Motivating strategies for engaging a remote team long termCain Chen
Humans are social creatures – even the ones who seem to thrive working from home. Though some of us are more naturally suited to remote work than others, all employees need consistent encouragement to do their best work.
When you remove the opportunity for organic, unplanned conversation, virtual teams can fall into a seemingly rut of endless deadlines and deliverables. And it doesn’t take long for the cycle to erode their engagement.
According to Monster.com, 69% of employees are experiencing burnout symptoms while working from home, a phenomenon that costs companies an estimated $125 billion to $190 billion every year in healthcare costs.
Could a little inspiration and motivation be all employees need to reach their full work potential? Some companies are finding the recipe for success really is that simple.
How we got here
We’ve been trending towards becoming a remote workforce for a while. Once COVID-19 sped up the timeline, working from home could no longer be waved off as a workplace perk big tech firms used to attract top talent. Instead, it’s made remote working arrangements a non-negotiable.
Everyone from IT managers to salon receptionists have had a taste of working remotely, and many are unlikely to give it up anytime soon. 40% of workers say they’d consider quitting if asked to go back to the office full time. And 99% of people would choose to work remotely, at least part-time, for the rest of their careers, if given the option.
Read: remote work isn’t going anywhere. Companies who want to remain competitive can’t waste any time getting aligned on a thoughtful remote work program. Preferably one that prioritizes the person, not just what they produce.
Proven tactics to drive engagement
Even the most self-motivated among your team could use a little inspiration now and again. More than half of remote employees say they feel disconnected from in-office employees, something that can quickly snowball into feelings of isolation and loneliness, which at least 19% say is their biggest challenge with remote work.
Here are a few tried and true ways to keep your team from losing steam:
- Make sure they have the training and tools they need: Nothing engages the mind like learning something new. And nothing halts productivity like outdated hardware.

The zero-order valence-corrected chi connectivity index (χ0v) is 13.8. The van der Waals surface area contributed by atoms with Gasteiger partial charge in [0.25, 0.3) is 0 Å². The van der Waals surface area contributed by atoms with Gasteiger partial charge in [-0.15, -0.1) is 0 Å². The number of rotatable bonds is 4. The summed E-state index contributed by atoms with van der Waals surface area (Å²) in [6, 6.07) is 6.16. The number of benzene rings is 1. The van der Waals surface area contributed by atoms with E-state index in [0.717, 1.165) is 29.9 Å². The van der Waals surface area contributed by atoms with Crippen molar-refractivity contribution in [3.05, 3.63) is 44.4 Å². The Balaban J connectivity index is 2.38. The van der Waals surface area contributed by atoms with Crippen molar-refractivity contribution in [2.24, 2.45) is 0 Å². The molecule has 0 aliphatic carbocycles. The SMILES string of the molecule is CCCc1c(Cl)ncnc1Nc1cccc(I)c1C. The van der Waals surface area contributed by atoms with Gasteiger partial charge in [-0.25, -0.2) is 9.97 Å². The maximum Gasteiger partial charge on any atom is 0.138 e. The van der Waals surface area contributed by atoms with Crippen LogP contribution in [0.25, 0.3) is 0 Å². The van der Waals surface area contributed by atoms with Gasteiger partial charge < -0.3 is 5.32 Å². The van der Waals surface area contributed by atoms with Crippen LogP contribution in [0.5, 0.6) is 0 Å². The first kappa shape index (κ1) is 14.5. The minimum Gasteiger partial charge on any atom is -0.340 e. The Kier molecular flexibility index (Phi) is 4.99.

- Prioritize their well-being: From gym memberships and meal planning subscriptions to childcare and mental health resources, nurture what matters most.
- Check in regularly: Everyone needs to feel like they belong. Don’t let your remote employees feel like castaways.
- Create opportunities for connection: Virtual hangouts and team building days can help create a sense of unity despite the distance.
- Open the floor for feedback: Providing feedback on an employee’s work is a great start, but don’t stop there. See what the organization could be doing differently, too.
- Recognize and reward their contributions: Research shows recognition is a top driver of employee engagement. The more visible it is, the better.
- Encourage watercooler conversations: Don’t underestimate the value of organic chitchat. Try virtual lunch dates or reserving the first 15 minutes of your video meeting to simply catch up with colleagues.
- Focus on their quality of work, not when they work: Science shows we all have our own internal clocks. Encourage employees to work off theirs and you’re likely to get better work out of them.
- Stay transparent: No one likes to be kept in the dark. If changes may be coming down the pipeline, let them know well in advance.
- Show you care: It’s really tough to feel invisible. Take any possible opportunity to demonstrate that you’re invested in an employee’s life outside the “office”.
The biggest thing to remember? Don’t overcomplicate it. Creating a more engaging remote workplace often comes down to simply centering your staff. They’ll let you know what they need. All you have to do is listen fully and act accordingly.
Content created and provided by ONEAFFINITI.